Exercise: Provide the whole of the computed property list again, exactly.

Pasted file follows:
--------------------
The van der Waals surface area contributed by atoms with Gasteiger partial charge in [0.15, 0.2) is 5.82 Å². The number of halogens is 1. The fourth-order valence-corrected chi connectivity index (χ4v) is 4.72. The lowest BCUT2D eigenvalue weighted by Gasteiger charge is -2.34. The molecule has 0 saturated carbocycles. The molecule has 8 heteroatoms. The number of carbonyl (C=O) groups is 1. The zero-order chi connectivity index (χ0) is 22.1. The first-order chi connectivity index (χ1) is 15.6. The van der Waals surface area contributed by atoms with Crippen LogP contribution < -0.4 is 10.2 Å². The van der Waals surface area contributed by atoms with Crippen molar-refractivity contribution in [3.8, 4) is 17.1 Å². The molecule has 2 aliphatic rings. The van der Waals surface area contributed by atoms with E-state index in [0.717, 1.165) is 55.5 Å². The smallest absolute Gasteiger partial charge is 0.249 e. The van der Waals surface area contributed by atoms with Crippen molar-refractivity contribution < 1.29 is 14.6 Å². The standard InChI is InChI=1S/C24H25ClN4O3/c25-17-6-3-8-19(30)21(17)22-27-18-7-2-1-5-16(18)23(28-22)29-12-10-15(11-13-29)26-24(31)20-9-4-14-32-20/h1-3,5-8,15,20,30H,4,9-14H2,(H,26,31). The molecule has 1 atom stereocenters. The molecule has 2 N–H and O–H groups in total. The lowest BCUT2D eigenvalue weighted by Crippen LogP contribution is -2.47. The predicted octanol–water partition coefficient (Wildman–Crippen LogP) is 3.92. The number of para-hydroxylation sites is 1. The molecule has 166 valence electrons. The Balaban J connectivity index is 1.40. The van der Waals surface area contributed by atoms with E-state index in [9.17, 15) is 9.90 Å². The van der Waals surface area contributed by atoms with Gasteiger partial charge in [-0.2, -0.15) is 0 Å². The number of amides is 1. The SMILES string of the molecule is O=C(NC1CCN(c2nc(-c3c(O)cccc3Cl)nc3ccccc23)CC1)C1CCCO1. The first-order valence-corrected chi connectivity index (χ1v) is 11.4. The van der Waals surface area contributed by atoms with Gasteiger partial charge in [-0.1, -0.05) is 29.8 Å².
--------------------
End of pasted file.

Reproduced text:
The van der Waals surface area contributed by atoms with Gasteiger partial charge in [0.15, 0.2) is 5.82 Å². The number of halogens is 1. The fourth-order valence-corrected chi connectivity index (χ4v) is 4.72. The lowest BCUT2D eigenvalue weighted by Gasteiger charge is -2.34. The molecule has 0 saturated carbocycles. The molecule has 8 heteroatoms. The number of carbonyl (C=O) groups is 1. The zero-order chi connectivity index (χ0) is 22.1. The first-order chi connectivity index (χ1) is 15.6. The van der Waals surface area contributed by atoms with Crippen LogP contribution < -0.4 is 10.2 Å². The van der Waals surface area contributed by atoms with Crippen molar-refractivity contribution in [3.8, 4) is 17.1 Å². The molecule has 2 aliphatic rings. The van der Waals surface area contributed by atoms with E-state index in [0.717, 1.165) is 55.5 Å². The smallest absolute Gasteiger partial charge is 0.249 e. The van der Waals surface area contributed by atoms with Crippen molar-refractivity contribution < 1.29 is 14.6 Å². The standard InChI is InChI=1S/C24H25ClN4O3/c25-17-6-3-8-19(30)21(17)22-27-18-7-2-1-5-16(18)23(28-22)29-12-10-15(11-13-29)26-24(31)20-9-4-14-32-20/h1-3,5-8,15,20,30H,4,9-14H2,(H,26,31). The molecule has 1 atom stereocenters. The molecule has 2 N–H and O–H groups in total. The lowest BCUT2D eigenvalue weighted by Crippen LogP contribution is -2.47. The predicted octanol–water partition coefficient (Wildman–Crippen LogP) is 3.92. The number of para-hydroxylation sites is 1. The molecule has 166 valence electrons. The Balaban J connectivity index is 1.40. The van der Waals surface area contributed by atoms with E-state index in [9.17, 15) is 9.90 Å². The van der Waals surface area contributed by atoms with Gasteiger partial charge in [-0.2, -0.15) is 0 Å². The number of amides is 1. The SMILES string of the molecule is O=C(NC1CCN(c2nc(-c3c(O)cccc3Cl)nc3ccccc23)CC1)C1CCCO1. The first-order valence-corrected chi connectivity index (χ1v) is 11.4. The van der Waals surface area contributed by atoms with Gasteiger partial charge in [-0.1, -0.05) is 29.8 Å².